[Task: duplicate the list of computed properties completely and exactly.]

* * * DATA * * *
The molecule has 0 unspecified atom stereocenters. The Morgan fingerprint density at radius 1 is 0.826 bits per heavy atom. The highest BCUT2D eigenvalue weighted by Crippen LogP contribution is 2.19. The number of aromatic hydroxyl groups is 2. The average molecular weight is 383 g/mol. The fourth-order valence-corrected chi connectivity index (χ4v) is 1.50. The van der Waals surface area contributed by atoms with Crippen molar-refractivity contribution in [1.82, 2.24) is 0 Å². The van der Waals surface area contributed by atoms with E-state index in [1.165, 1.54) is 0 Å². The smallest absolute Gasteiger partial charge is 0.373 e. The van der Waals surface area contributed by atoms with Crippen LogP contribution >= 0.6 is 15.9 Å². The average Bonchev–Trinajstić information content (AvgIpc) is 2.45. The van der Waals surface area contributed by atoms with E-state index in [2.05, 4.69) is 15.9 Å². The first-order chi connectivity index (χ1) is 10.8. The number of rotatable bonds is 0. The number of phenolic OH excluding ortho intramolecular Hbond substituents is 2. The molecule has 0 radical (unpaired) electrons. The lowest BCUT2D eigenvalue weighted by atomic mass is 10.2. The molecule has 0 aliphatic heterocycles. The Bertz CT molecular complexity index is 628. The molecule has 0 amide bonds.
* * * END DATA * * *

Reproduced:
The molecule has 0 unspecified atom stereocenters. The Morgan fingerprint density at radius 1 is 0.826 bits per heavy atom. The highest BCUT2D eigenvalue weighted by Crippen LogP contribution is 2.19. The number of aromatic hydroxyl groups is 2. The average molecular weight is 383 g/mol. The fourth-order valence-corrected chi connectivity index (χ4v) is 1.50. The van der Waals surface area contributed by atoms with Crippen molar-refractivity contribution in [1.82, 2.24) is 0 Å². The van der Waals surface area contributed by atoms with E-state index in [1.165, 1.54) is 0 Å². The smallest absolute Gasteiger partial charge is 0.373 e. The van der Waals surface area contributed by atoms with Crippen LogP contribution >= 0.6 is 15.9 Å². The average Bonchev–Trinajstić information content (AvgIpc) is 2.45. The van der Waals surface area contributed by atoms with E-state index in [2.05, 4.69) is 15.9 Å². The first-order chi connectivity index (χ1) is 10.8. The number of rotatable bonds is 0. The number of phenolic OH excluding ortho intramolecular Hbond substituents is 2. The molecule has 0 radical (unpaired) electrons. The lowest BCUT2D eigenvalue weighted by atomic mass is 10.2. The molecule has 0 aliphatic heterocycles. The Bertz CT molecular complexity index is 628. The molecule has 0 amide bonds.